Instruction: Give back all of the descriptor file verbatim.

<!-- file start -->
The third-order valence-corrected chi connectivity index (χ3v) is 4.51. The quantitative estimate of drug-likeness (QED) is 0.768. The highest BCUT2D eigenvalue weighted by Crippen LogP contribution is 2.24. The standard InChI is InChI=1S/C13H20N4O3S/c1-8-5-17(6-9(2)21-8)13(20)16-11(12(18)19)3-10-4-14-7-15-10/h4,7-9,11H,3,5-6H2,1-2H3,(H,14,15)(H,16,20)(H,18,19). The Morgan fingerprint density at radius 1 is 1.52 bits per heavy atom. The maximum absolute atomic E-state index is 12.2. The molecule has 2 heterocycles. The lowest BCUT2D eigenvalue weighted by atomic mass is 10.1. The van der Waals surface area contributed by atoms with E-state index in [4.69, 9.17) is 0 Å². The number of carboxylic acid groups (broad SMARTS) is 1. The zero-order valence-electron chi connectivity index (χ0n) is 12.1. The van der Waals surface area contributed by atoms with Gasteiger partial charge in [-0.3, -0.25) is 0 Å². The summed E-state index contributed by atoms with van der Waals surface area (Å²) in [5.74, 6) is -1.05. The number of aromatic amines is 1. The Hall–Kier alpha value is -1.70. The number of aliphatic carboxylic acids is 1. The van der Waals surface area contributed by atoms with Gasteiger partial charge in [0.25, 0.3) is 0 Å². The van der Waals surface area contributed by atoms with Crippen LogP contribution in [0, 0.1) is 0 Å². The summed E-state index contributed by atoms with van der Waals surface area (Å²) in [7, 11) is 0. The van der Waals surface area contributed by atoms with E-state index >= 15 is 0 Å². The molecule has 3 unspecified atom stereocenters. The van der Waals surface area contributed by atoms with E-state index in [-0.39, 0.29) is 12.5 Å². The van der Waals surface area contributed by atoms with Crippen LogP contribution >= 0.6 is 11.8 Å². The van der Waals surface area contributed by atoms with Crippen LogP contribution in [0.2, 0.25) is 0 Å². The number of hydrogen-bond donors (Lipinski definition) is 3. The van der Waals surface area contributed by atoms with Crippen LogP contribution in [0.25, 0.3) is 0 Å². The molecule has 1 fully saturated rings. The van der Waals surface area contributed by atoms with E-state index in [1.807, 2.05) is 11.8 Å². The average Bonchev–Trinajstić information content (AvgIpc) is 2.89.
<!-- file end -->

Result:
The third-order valence-corrected chi connectivity index (χ3v) is 4.51. The quantitative estimate of drug-likeness (QED) is 0.768. The highest BCUT2D eigenvalue weighted by Crippen LogP contribution is 2.24. The standard InChI is InChI=1S/C13H20N4O3S/c1-8-5-17(6-9(2)21-8)13(20)16-11(12(18)19)3-10-4-14-7-15-10/h4,7-9,11H,3,5-6H2,1-2H3,(H,14,15)(H,16,20)(H,18,19). The Morgan fingerprint density at radius 1 is 1.52 bits per heavy atom. The maximum absolute atomic E-state index is 12.2. The molecule has 2 heterocycles. The lowest BCUT2D eigenvalue weighted by atomic mass is 10.1. The van der Waals surface area contributed by atoms with E-state index in [4.69, 9.17) is 0 Å². The number of carboxylic acid groups (broad SMARTS) is 1. The zero-order valence-electron chi connectivity index (χ0n) is 12.1. The van der Waals surface area contributed by atoms with Gasteiger partial charge in [-0.3, -0.25) is 0 Å². The summed E-state index contributed by atoms with van der Waals surface area (Å²) in [5.74, 6) is -1.05. The number of aromatic amines is 1. The Hall–Kier alpha value is -1.70. The number of aliphatic carboxylic acids is 1. The van der Waals surface area contributed by atoms with Gasteiger partial charge in [0.25, 0.3) is 0 Å². The van der Waals surface area contributed by atoms with Crippen LogP contribution in [0, 0.1) is 0 Å². The summed E-state index contributed by atoms with van der Waals surface area (Å²) in [7, 11) is 0. The van der Waals surface area contributed by atoms with E-state index >= 15 is 0 Å². The molecule has 3 unspecified atom stereocenters. The van der Waals surface area contributed by atoms with E-state index in [-0.39, 0.29) is 12.5 Å². The van der Waals surface area contributed by atoms with Crippen LogP contribution >= 0.6 is 11.8 Å². The van der Waals surface area contributed by atoms with Crippen LogP contribution in [0.2, 0.25) is 0 Å². The number of hydrogen-bond donors (Lipinski definition) is 3. The van der Waals surface area contributed by atoms with Crippen LogP contribution in [0.25, 0.3) is 0 Å². The molecule has 1 fully saturated rings. The van der Waals surface area contributed by atoms with E-state index in [1.807, 2.05) is 11.8 Å². The average Bonchev–Trinajstić information content (AvgIpc) is 2.89.